Why People Hate You for Talking Politics Online Jun05

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Why People Hate You for Talking Politics Online

This post has been in my draft bin since the last Presidential election. I was trapped in the loop of having to publish a post on politics about why it’s bad for your reputation to post about politics.

In theory all voters would make a rational decision and the best candidate would win. If all Americans applied the same logic, one candidate would get all the votes. Of course this never happens. Voters apply a value to each of the characteristics of a candidate and then ultimately choose a single candidate. These characteristics fall into 3 major categories based on significant research I did while driving home yesterday listening to a boring audiobook:

  1. The candidate’s stand on issues (taxation, abortion, medicare, welfare, ad infinitum)
  2. The candidate’s party (that has it’s own stance on both issues and ideology (how the Constitution should be interpreted, the role of Government itself, ad nauseam)
  3. The candidate’s personality (values, appearance, ability to look good on TV, if they’ve been caught as an outright cheat and liar, [#LatinPhrase])

Every voter does their own calculus to determine how to cast a vote. Some consider party affiliation most important and don’t have to think much. Others get wrapped up in mental gymnastics such as struggling with the relative value of a candidate being pro-choice being as positive, versus allegedly claiming to be Native American for preferential treatment when applying for jobs (especially when I didn’t have the stones to try that stunt on my own college applications).  Every person assigns different values to these factors, giving us an infinite spectrum of possible reasons why to vote for a candidate.

Another factor is the two party system – many polarizing opinions end up getting adopted by one party, with the counterpoint on the other. This gives you interesting logic puzzles that complicate the calculus – like justifying your opinion on abortion with your opinion on foreign policy (you might do anything to save a fetus, unless it is now grown and in some country we are at war with and needs to be killed).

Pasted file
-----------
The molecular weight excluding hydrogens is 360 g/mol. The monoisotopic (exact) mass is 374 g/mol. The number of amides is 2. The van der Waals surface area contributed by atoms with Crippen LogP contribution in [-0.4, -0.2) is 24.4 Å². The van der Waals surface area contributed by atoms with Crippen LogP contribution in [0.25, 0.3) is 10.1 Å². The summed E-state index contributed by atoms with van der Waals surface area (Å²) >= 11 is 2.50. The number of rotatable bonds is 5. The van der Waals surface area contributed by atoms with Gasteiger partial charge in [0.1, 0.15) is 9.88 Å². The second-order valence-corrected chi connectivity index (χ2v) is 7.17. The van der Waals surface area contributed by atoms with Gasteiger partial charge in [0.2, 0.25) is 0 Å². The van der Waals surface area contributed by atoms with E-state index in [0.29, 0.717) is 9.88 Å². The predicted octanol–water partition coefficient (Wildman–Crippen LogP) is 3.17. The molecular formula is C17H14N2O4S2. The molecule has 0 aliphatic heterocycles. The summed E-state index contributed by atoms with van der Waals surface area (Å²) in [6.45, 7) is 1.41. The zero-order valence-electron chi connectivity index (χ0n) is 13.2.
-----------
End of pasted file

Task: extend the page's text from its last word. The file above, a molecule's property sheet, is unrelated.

You go through the exercise to determine what issues are important enough to swing your vote in one direction and cast your ballot. Here’s where you get burned – you’re thinking “These 1-5 factors are what I consider the most important, and I have cast my vote”. You feel you are standing up for your important short list, but to everyone that sees you brag about your candidate on Facebook they see you as against their short list. While you think you are standing up for your 1-5 things,  you are seen as standing against an infinite list of topics for the half of America on the other side of the aisle. Talking about your vote for the “Pro-Life” candidate causes you to be perceived by others as not only “Anti-choice”, but pro-mortgage crisis, pro-guns, pro-screw the poor, regardless of your actual opinions on those issues. Vice versa, posting about your recent “Pro-Choice” candidate vote immediately causes some to identify you not only as  “Pro-Death”, but anti-family, anti-church, anti-business hippie, pro-creating the fall of America through the welfare state, and any other thing the right is against that you are now the proud spokesperson for.

The short answer is – do you want to advertise that you are against what half of America considers most important? Your best odds are now 50/50 on your next sale or job interview, are you really looking to make your life tougher?

The candidates, the press, the pundits – all of them get paid for taking a side. What do you get for lending your reputation to a political party/candidate/issue? Remember the poker adage, if you are looking around the table and you can’t figure out who the sucker is; you just did.